THE GREEKS OF CHICAGO:
THE SURVIVAL OF AN ETHNIC GROUP THROUGH EDUCATION
by Andrew T. Kopan
Published in the Journal of the Hellenic Diaspora, Volume 16, Issue 1-4, April 1989
From the article:
From the article:
The story of the Greeks of Chicago may well stand as an example of the survival of an ethnic group and the perpetuation of a culture through education. It is a story of an ethnic minority busily going through the process of adjustment in an alien city, grasping every opportunity to build a better way of life following the hoped-for return to the homeland, and tenaciously retaining a profound consciousness of its identity and heritage. Preservation of the Greek cultural ethos was not achieved without conflict and divisiveness, nor without the modifying and acculturative impact of the American milieu; but in time, thanks to the role of a deliberative bicultural educational program, a new Greek American culture emerged in Chicago.
Historically, it all began in the 1840s with the arrival of a few pioneer Greek traders who came to Chicago by way of the Mississippi and Illinois rivers. Some went back to their homeland with glowing tales of the Midwest and then returned with relatives. But it was not until after the Great Fire of 1871 that Chicago became the site of a steady stream of Greek immigrants, attracted by the business potential of rebuilding the city. Crop failures in Greece in the early 1890s accelerated this flow of immigrants so that the Greek community was formally established by 1892 in Chicago, going on to become the largest in the national until it was surpassed after World War II by the Greek community of New York City.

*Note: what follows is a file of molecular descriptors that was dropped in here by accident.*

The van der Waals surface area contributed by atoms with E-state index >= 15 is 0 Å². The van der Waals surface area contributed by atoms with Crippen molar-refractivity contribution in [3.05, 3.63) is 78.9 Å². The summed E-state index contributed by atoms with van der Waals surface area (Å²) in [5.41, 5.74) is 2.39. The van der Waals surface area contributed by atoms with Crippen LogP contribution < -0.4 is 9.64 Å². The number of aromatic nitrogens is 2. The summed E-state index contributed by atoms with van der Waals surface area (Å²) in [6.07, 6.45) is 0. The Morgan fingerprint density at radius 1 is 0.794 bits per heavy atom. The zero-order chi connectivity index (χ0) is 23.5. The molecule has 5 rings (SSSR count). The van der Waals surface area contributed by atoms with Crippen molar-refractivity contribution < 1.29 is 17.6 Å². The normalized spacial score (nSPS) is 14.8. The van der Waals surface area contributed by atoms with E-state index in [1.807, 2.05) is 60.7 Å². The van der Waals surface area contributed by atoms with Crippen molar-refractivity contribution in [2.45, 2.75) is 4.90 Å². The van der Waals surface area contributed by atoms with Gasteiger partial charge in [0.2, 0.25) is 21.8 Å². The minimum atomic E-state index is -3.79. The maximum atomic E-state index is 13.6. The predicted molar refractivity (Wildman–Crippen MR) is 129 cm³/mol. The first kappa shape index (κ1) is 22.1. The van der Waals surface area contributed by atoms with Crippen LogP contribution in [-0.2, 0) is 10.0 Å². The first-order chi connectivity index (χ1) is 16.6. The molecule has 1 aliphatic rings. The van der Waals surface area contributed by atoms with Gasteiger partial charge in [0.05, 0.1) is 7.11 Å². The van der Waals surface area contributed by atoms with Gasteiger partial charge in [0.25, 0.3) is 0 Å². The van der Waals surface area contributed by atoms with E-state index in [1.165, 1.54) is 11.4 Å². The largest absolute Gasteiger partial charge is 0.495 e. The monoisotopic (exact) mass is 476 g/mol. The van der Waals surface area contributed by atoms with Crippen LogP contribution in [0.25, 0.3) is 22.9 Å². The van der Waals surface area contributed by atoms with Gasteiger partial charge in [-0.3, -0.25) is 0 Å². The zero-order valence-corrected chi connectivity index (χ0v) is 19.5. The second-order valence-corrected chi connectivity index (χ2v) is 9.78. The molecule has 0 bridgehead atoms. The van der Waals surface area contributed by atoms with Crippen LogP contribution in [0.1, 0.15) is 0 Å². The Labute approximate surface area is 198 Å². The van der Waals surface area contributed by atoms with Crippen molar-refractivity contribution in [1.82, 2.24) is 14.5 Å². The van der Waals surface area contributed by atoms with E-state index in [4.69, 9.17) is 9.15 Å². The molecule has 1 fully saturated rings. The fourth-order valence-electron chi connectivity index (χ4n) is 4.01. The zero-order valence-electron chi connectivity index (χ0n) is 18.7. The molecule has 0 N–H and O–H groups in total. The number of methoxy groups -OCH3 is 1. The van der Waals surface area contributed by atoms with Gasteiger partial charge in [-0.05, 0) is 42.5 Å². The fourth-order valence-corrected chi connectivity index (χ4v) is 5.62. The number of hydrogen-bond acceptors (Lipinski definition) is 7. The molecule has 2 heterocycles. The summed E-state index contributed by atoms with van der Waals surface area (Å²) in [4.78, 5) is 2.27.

The first area of settlement in Chicago was in the vicinity of Clark and Kinzie streets, just north of the Loop, where the Greeks were close to the area of their employment in the Water Street Market district and where the first Greek shops were established along with the first Greek Orthodox parish in Chicago. By 1895, a second area of settlement evolved on the Near West Side in the district surrounded by Halsted, Harrison, Blue Island, and Polk streets, just north and west of the famed Hull House and the present location of the University of Illinois Chicago Circle campus. Replacing the Irish and Italians who had originally settled in the area, the Greek Delta, as it became known emerged as Chicago's famous Greektown - the oldest, largest, and most important settlement of Greeks in the United States. . . .
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